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Proceedings of the Twenty-Third Annual ACM-SIAM Symposium on Discrete Algorithms

On the (In)security of Hash-based Oblivious RAM and a New Balancing Scheme


With the gaining popularity of remote storage (e.g. in the Cloud), we consider the setting where a small, protected local machine wishes to access data on a large, untrusted remote machine. This setting was introduced in the RAM model in the context of software protection by Goldreich and Ostrovsky. A secure Oblivious RAM simulation allows for a client, with small (e.g., constant size) protected memory, to hide not only the data but also the sequence of locations it accesses (both reads and writes) in the unprotected memory of size n.
Our main results are as follows:
We analyze several schemes from the literature, observing a repeated design flaw that leaks information on the memory access pattern. For some of these schemes, the leakage is actually non-negligible, while for others it is negligible.
On the positive side, we present a new secure oblivious RAM scheme, extending a recent scheme by Goodrich and Mitzenmacher. Our scheme uses only O(1) local memory, and its (amortized) overhead is O(log2 n/log log n), outperforming the previously-best O(log2 n) overhead (among schemes where the client only uses O(1) additional local memory).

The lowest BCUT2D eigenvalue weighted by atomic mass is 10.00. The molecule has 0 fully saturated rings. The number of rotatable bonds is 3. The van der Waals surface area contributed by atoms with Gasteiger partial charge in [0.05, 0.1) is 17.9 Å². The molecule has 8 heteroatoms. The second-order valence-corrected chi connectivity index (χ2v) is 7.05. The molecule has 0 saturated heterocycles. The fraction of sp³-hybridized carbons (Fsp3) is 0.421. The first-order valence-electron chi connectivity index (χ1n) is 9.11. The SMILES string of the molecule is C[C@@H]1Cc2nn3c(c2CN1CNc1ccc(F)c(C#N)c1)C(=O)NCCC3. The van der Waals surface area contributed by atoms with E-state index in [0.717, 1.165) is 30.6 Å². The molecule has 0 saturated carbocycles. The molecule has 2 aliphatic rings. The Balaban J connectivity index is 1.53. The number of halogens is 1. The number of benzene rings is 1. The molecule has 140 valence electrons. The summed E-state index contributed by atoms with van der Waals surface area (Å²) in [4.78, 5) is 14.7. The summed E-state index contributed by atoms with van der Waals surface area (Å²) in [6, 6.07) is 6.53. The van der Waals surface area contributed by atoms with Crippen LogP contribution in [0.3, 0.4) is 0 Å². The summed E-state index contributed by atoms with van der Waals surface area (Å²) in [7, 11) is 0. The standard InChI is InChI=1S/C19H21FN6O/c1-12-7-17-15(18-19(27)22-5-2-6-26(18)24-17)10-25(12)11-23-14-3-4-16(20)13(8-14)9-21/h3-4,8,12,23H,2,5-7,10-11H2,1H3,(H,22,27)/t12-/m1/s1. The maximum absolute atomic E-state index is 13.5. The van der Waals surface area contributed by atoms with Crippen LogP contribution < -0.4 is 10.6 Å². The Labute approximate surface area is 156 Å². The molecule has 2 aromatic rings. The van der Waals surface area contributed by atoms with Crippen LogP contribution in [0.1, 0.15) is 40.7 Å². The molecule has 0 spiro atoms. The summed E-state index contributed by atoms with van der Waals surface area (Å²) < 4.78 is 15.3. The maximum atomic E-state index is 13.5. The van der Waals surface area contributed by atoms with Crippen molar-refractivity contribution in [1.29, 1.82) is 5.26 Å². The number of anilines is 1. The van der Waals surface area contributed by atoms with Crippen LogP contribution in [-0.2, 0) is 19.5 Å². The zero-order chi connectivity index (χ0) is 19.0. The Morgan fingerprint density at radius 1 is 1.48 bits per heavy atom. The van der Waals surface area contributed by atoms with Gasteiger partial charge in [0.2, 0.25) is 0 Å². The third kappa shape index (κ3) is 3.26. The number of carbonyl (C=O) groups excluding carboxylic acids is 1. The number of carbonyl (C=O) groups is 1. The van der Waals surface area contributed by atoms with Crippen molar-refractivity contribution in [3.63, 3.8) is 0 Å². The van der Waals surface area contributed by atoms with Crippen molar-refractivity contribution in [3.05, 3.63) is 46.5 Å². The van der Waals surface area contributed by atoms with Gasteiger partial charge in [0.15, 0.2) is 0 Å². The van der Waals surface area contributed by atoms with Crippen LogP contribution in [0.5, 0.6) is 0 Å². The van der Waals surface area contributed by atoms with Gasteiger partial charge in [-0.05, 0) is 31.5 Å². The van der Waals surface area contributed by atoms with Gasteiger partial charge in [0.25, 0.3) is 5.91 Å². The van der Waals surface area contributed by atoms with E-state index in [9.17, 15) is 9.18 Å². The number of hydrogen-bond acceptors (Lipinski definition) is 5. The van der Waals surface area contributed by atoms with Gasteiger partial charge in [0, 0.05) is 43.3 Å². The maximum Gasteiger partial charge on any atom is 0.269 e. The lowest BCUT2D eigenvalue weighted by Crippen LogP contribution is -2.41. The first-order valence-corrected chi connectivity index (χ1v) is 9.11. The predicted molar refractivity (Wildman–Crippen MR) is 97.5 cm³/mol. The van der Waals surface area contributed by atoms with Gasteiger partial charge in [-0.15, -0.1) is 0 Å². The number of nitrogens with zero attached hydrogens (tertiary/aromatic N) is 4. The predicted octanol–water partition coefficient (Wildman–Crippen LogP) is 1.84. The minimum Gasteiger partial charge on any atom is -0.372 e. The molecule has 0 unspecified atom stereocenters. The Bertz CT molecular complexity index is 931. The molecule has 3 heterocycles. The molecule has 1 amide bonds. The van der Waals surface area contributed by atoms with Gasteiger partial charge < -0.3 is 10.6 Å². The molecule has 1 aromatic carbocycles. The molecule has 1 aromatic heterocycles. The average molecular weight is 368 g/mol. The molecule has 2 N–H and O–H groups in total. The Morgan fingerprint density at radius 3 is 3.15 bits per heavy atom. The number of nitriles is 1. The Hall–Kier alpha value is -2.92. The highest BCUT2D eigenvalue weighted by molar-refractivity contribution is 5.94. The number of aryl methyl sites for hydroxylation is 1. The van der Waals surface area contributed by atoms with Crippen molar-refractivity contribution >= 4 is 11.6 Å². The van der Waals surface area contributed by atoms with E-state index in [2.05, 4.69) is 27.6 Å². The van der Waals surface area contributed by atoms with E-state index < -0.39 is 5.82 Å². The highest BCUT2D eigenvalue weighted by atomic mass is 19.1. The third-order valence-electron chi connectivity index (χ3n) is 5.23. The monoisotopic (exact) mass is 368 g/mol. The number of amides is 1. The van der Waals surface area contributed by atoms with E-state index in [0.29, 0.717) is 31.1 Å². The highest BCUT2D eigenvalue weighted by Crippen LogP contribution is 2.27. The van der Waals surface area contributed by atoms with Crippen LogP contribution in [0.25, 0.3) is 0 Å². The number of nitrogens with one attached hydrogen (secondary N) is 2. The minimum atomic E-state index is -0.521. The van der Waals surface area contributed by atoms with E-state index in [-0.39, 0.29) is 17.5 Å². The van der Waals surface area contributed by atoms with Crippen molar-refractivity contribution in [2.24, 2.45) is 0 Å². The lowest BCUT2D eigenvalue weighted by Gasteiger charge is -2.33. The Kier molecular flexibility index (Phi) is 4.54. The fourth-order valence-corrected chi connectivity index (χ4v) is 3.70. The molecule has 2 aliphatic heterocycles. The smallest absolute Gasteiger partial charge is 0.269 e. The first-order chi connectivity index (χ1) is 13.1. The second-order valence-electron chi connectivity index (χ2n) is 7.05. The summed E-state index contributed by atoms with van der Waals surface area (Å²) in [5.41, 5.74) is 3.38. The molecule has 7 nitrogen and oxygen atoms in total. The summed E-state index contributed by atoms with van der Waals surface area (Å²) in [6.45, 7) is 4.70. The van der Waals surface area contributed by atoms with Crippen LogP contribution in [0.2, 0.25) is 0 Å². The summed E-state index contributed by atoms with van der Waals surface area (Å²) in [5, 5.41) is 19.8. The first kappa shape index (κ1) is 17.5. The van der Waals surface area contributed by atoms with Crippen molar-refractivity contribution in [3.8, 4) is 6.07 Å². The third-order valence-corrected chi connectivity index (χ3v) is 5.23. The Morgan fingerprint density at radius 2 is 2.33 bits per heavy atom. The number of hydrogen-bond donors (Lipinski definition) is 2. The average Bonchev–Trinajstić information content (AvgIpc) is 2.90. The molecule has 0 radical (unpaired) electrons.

We also present a transformation of our scheme above (whose amortized overhead is O(log2 n/log log n)) into a scheme with worst-case overhead of O(log2 n/log log n).

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Published In

cover image Proceedings
Proceedings of the Twenty-Third Annual ACM-SIAM Symposium on Discrete Algorithms
Pages: 143 - 156
Editor: Yuval Rabani, The Hebrew Institute of Jerusalem, Jerusalem, Israel
ISBN (Print): 978-1-61197-210-8
ISBN (Online): 978-1-61197-309-9


Published online: 18 December 2013


  1. Oblivious RAM
  2. Cuckoo Hashing
  3. Secure Computation




Supported by ISF grant 1361/10 and BSF grant 2008411. E-mail: [email protected]
This material is based upon work supported in part by NSF grants 0830803, 09165174, 1065276, 1118126 and 1136174, US-Israel BSF grant 2008411, grants from OKAWA Foundation, IBM, Lockheed-Martin Corporation and the Defense Advanced Research Projects Agency through the U.S. Office of Naval Research under Contract N00014-11-1-0392. The views expressed are those of the author and do not reflect the official policy or position of the Department of Defense or the U.S. Government. E-mail: [email protected]

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